We’ve all heard the phrase “follow your instincts,” but no one does this better than a dog.
This one is very personal to me because I have suffered through nuisance barking myself. But having come out on the other side, I can tell you it can get better.
Although barking is a natural behavior, it can also really get on our nerves. Remember that a large part of doggy communication is through body language and the other is through sound: barking, growling, whining, yelping, whatever form it may take in your household.
By this, I don’t mean let him bark until your neighbors are wearing ear plugs, but it is important to know why your dog is barking. What is he telling you? This could be communicated to you by the pitch or frequency of the barking or by his body language. Are his ears perked up or flat? Is his body wiggly or stiff?
Most barking behaviors become a problem when they are miscommunicated as aggression or otherwise accidentally fed by us humans. Two very common barking behaviors are attention seeking or fearful (sometimes territorial).
This bark is usually of higher pitch and the dog tends to look at you or even paw at you.
Giving in to this behavior is like feeding the beast. All too often we give into to these behaviors without realizing it and then when we try to ignore the behavior later on we find our pooch having a temper tantrum. Two musts to extinguish this behavior:
First, you must work on preventing it. Even if your dog has never exhibited the behavior before, these are good exercise to practice. If you have work to do on the computer or are about to make a phone call or just want to sit and watch TV, give your dog something to do so that he doesn’t beg for your attention. My go to is a bone stuffed with cream cheese and then frozen. Have a couple in your freezer so you are always prepared.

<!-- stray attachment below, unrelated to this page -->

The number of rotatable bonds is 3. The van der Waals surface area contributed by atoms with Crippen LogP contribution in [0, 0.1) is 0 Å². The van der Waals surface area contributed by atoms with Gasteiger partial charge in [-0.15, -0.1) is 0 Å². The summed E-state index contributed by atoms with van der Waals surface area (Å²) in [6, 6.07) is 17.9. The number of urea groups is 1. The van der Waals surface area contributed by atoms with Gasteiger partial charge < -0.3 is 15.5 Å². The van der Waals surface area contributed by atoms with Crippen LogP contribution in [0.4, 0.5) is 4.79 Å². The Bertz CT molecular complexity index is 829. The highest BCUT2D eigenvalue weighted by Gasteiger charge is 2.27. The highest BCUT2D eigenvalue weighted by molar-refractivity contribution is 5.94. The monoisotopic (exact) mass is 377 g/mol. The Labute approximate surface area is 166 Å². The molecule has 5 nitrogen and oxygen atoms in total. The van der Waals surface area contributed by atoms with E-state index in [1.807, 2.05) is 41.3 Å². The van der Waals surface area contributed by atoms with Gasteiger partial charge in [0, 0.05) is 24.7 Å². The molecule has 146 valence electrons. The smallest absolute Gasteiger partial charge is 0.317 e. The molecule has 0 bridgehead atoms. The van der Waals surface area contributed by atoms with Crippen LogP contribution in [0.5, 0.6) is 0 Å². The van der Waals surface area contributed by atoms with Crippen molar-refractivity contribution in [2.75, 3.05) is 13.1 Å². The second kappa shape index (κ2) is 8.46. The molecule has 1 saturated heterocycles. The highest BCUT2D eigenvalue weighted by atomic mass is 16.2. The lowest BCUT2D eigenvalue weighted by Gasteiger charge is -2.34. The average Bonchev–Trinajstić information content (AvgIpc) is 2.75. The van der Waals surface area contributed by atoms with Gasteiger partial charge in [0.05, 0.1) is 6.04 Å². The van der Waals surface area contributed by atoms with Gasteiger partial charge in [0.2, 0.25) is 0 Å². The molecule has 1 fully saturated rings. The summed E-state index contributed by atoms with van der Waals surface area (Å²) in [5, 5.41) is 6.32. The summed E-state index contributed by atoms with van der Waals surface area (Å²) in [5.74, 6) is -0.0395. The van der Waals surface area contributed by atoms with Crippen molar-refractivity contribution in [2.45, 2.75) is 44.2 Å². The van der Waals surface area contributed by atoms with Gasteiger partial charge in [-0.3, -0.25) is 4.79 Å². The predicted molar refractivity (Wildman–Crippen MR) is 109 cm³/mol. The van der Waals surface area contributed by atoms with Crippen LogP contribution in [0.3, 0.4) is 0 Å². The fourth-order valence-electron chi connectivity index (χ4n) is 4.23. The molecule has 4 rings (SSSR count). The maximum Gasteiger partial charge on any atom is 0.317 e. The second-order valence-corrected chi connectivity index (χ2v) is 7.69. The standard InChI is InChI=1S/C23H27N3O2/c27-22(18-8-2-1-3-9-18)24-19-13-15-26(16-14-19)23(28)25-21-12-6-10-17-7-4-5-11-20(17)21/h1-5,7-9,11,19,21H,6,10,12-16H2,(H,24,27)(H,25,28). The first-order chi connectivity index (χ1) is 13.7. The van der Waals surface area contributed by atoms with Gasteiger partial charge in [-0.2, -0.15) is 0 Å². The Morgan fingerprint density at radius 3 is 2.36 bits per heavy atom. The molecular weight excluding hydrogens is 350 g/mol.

Other ways to prevent this behavior is exercise. Take your dog on walks or play fetch out in the backyard. If you don’t have a yard, take him to the park or forest preserve on an extra-long lead.
Second, when you do observe the behavior you must ignore it. If you give into the barking, your dog will learn that it works for him, that by barking or whining he gets what he wants. If one day it doesn’t work he won’t understand so he will try again and again and he’ll get louder and then you have the equivalent of a child rolling on the floor and kicking in discontent.
Sometimes dogs bark because they are scared. Never force a fearful dog to interact with something it is afraid of instead be patient and let your dog approach at his own speed. Also pair scary things with treats. Even if your dog doesn’t seem scared of the jogger that just went by, give him a treat. This will give him positive associations with joggers and when they pass by, he will look up at you for a treat instead of pulling away or barking at them. This goes for bicyclist, skateboarders, children, even inanimate objects like blown up lawn decorations.
Never force interactions
Create positive associations (pair with treats)
This type of barking often gets confused with aggression, but the truth is that this type of dog is not aggressive, he is actually afraid. That said, it is not to be taken lightly. This behavior often happens when on leash. All animals (humans included) have a fight or flight instinct. Unfortunately a dog on leash knows that his flight option is no longer available so he puts on a big show barking and sometimes lunging. When the person or dog he just barked at leaves he realizes that it worked and so he does it again and again until it becomes a habit. Number one with this kind of barking or reactivity on leash is to seek positive-based training, but there are precautions to take in the meantime.
Allow your dog some space. Again, don’t force reactions. I also suggest that if you find yourself in a situation where he is barking at another dog or person that he leaves the situation, instead of watching the other dog (or person) leave. This won’t fix the problem, but it is a good start.
It also helps to know that if you do have a dog that just needs some space, you are not alone. In fact, there is a movement called the Yellow Dog Project which is about identifying and educating the public on dogs with these types of issues. The idea is to tie a yellow bow on your dog’s leash or harness to let people know that your dog needs space. The hope is that this will become universally recognized. Read our blog about the project’s start.